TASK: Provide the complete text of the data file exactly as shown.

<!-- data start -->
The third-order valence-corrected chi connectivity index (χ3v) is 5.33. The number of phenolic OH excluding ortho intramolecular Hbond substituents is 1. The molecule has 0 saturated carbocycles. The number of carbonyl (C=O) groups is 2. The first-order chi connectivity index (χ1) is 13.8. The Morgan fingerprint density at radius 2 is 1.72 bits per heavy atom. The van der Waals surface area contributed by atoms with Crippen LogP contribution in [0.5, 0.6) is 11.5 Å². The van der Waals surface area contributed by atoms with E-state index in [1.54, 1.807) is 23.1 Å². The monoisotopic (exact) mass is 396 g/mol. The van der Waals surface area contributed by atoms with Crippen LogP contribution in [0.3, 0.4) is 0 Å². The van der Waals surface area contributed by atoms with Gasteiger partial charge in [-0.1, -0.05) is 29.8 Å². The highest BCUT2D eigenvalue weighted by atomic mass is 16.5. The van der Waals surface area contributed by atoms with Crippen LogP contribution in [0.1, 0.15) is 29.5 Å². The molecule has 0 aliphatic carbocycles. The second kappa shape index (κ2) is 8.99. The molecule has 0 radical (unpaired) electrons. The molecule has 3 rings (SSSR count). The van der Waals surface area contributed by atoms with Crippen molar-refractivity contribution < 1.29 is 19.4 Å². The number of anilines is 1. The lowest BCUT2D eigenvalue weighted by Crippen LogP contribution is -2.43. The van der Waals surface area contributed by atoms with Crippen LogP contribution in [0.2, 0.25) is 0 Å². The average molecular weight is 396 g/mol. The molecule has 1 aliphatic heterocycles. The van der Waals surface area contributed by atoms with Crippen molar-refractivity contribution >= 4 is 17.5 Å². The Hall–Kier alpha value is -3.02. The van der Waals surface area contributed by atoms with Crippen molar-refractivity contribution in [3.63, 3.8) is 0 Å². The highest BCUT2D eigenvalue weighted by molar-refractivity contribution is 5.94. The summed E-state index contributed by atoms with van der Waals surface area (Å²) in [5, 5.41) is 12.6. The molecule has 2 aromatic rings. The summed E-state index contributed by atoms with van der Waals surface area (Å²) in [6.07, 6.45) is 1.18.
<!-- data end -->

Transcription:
The third-order valence-corrected chi connectivity index (χ3v) is 5.33. The number of phenolic OH excluding ortho intramolecular Hbond substituents is 1. The molecule has 0 saturated carbocycles. The number of carbonyl (C=O) groups is 2. The first-order chi connectivity index (χ1) is 13.8. The Morgan fingerprint density at radius 2 is 1.72 bits per heavy atom. The van der Waals surface area contributed by atoms with Crippen LogP contribution in [0.5, 0.6) is 11.5 Å². The van der Waals surface area contributed by atoms with E-state index in [1.54, 1.807) is 23.1 Å². The monoisotopic (exact) mass is 396 g/mol. The van der Waals surface area contributed by atoms with Crippen LogP contribution in [0.3, 0.4) is 0 Å². The van der Waals surface area contributed by atoms with Gasteiger partial charge in [-0.1, -0.05) is 29.8 Å². The highest BCUT2D eigenvalue weighted by atomic mass is 16.5. The van der Waals surface area contributed by atoms with Crippen LogP contribution in [0.1, 0.15) is 29.5 Å². The molecule has 0 aliphatic carbocycles. The second kappa shape index (κ2) is 8.99. The molecule has 0 radical (unpaired) electrons. The molecule has 3 rings (SSSR count). The van der Waals surface area contributed by atoms with Crippen molar-refractivity contribution < 1.29 is 19.4 Å². The number of anilines is 1. The lowest BCUT2D eigenvalue weighted by Crippen LogP contribution is -2.43. The van der Waals surface area contributed by atoms with Crippen LogP contribution in [0.2, 0.25) is 0 Å². The average molecular weight is 396 g/mol. The molecule has 1 aliphatic heterocycles. The van der Waals surface area contributed by atoms with Crippen molar-refractivity contribution >= 4 is 17.5 Å². The Hall–Kier alpha value is -3.02. The van der Waals surface area contributed by atoms with Crippen molar-refractivity contribution in [3.63, 3.8) is 0 Å². The highest BCUT2D eigenvalue weighted by molar-refractivity contribution is 5.94. The summed E-state index contributed by atoms with van der Waals surface area (Å²) in [5, 5.41) is 12.6. The molecule has 2 aromatic rings. The summed E-state index contributed by atoms with van der Waals surface area (Å²) in [6.07, 6.45) is 1.18.